Friday, September 30, 2005
For the first time, the workshop will be held at the University of Pennsylvania, in Philadelphia. Submission deadline for 2 page abstracts is Oct 19, with results announced a week later. As always, we encourage submissions for work in progress, being submitted, already published; the workshop has no formal proceedings, and the participatory atmosphere is one of the best things I have liked about workshops past.
Wednesday, September 28, 2005
Old-school computer science called for methodical coding practices to ensure that the large computers used by banks, governments and scientists wouldn't break. But as personal computers took off in the 1980s, companies like Microsoft didn't have time for that. PC users wanted cool and useful features quickly. They tolerated -- or didn't notice -- the bugs riddling the software. Problems could always be patched over. With each patch and enhancement, it became harder to strap new features onto the software since new code could affect everything else in unpredictable ways.The UNIX philosophy makes sense:
A newcomer to the Windows group, Mr. Srivastava had his team draw up a map of how Windows' pieces fit together. It was 8 feet tall and 11 feet wide and looked like a haphazard train map with hundreds of tracks crisscrossing each other.
That was just the opposite of how Microsoft's new rivals worked. Google and others developed test versions of software and shipped them over the Internet. The best of the programs from rivals were like Lego blocks -- they had a single function and were designed to be connected onto a larger whole. Google and even Microsoft's own MSN online unit could quickly respond to changes in the way people used their PCs and the Web by adding incremental improvements.
We (Mr. Rosen and I) had sent you our manuscript for publication and had not authorized you to show it to specialists before it is printed. I see no reason to address the—in any case erroneous—comments of your anonymous expert. On the basis of this incident I prefer to publish the paper elsewhere.
P.S. Mr. Rosen, who has left for the Soviet Union, has authorized me to represent him in this matter.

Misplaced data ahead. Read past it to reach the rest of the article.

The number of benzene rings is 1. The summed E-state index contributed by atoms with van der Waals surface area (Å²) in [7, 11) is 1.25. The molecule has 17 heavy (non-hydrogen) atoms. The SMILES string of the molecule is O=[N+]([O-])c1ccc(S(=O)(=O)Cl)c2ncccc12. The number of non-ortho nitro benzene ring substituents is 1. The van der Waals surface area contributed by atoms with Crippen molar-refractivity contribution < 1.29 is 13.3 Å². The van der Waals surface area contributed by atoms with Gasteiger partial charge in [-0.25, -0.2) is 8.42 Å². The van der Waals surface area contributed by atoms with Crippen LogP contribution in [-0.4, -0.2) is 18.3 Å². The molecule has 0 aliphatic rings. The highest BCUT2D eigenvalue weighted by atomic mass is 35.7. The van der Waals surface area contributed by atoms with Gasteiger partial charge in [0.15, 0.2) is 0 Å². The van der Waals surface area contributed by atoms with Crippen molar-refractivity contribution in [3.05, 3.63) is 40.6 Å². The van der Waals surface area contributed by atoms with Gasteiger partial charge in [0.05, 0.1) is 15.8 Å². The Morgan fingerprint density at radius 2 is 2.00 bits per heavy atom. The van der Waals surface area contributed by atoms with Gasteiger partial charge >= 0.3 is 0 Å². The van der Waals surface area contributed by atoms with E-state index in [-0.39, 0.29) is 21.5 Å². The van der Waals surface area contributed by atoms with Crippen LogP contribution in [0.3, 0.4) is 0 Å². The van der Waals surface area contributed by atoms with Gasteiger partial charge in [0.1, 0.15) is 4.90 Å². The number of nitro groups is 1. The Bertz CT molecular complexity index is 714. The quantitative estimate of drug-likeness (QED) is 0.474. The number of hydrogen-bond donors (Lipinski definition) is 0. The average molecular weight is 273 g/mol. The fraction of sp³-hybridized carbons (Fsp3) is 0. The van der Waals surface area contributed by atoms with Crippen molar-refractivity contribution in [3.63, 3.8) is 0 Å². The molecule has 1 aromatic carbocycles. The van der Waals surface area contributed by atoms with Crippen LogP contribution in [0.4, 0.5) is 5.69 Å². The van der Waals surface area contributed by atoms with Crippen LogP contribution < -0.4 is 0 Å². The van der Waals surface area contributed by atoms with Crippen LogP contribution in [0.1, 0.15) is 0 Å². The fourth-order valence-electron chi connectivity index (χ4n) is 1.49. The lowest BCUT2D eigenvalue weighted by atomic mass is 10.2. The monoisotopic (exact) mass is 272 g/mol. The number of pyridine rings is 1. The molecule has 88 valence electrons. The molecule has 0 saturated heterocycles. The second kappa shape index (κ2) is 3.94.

Dear Sir, Madame, or Other:
Enclosed is our latest version of Ms # 85-02-22-RRRRR, that is, the re-re-re-revised revision of our paper. Choke on it. We have again rewritten the entire manuscript from start to finish. We even changed the goddamn running head! Hopefully we have suffered enough by now to satisfy even you and your bloodthirsty reviewers.
I shall skip the usual point-by-point description of every single change we made in response to the critiques. After all, it is fairly clear that your reviewers are less interested in details of scientific procedure than in working out their personality problems and sexual frustrations by seeking some kind of demented glee in the sadistic and arbitrary exercise of tyrannical power over helpless authors like ourselves who happen to fall into their clutches. We do understand that, in view of the misanthropic psychopaths you have on your editorial board, you need to keep sending them papers, for if they weren't reviewing manuscripts they'd probably be out mugging old ladies or clubbing baby seals to death. Still, from this batch of reviewers, C was clearly the most hostile, and we request that you not ask him or her to review this revision. Indeed, we have mailed letter bombs to four or five people we suspected of being reviewer C, so if you send the manuscript back to them the review process could be unduly delayed.
Monday, September 26, 2005
He was just awarded the Dickson Prize by CMU.
Tuesday, September 20, 2005
Sunday, September 18, 2005
For a fixed k, does there exist an n = n(k) such that any point set in the plane of size at least n(k) contains an empty convex polygon (a "hole") of size k ?Horton showed that no such n exists for k = 7. Specifically, for any n, there exists a set of n points in the plane that had no empty convex heptagon. Conversely, Bárány and Füredi showed that for k = 5, for sufficiently large n, any point set of size n had an empty convex pentagon.
For k = 6, the matter was unresolved, until just recently. This week's combinatorics seminar at NYU is by Andres Varon, who announces that Tobias Gerken has just closed this gap, showing that such an n exists for k = 6. If and when I get more details, I'll post them here.
Update: David Eppstein and Libertarianoid mention this as well. Libertarianoid has further details:
The conjecture was recently resolved by Tobias Gerken in affirmative. As Matousek says:
"P. 34, the 6-hole problem was resolved in 2005 by Tobias Gerken, who showed by a clever case analysis that any set containing 9 points in convex positions has a 6-hole. The proof was simplified by Pavel Valtr to about 4 pages (but one needs more than 9 points in convex position to start with, and hence the resulting upper bound for n(6) is worse)."
The original proof is somewhat long (around 39 pages), but elementary and not too hard to read. Valtr gave a talk on his simplified proof a while ago.
Friday, September 16, 2005
The most fractious of all is Arthur Ramsey (Peter Dinklage), a dwarf with a penchant for strip clubs who is a brilliant mathematician and linguistics expert. "If our E.T. tries to phone home," Molly tells Cavennaugh, "he'll translate the call for us."Hmm... In any case, other disciplines have been equally abused: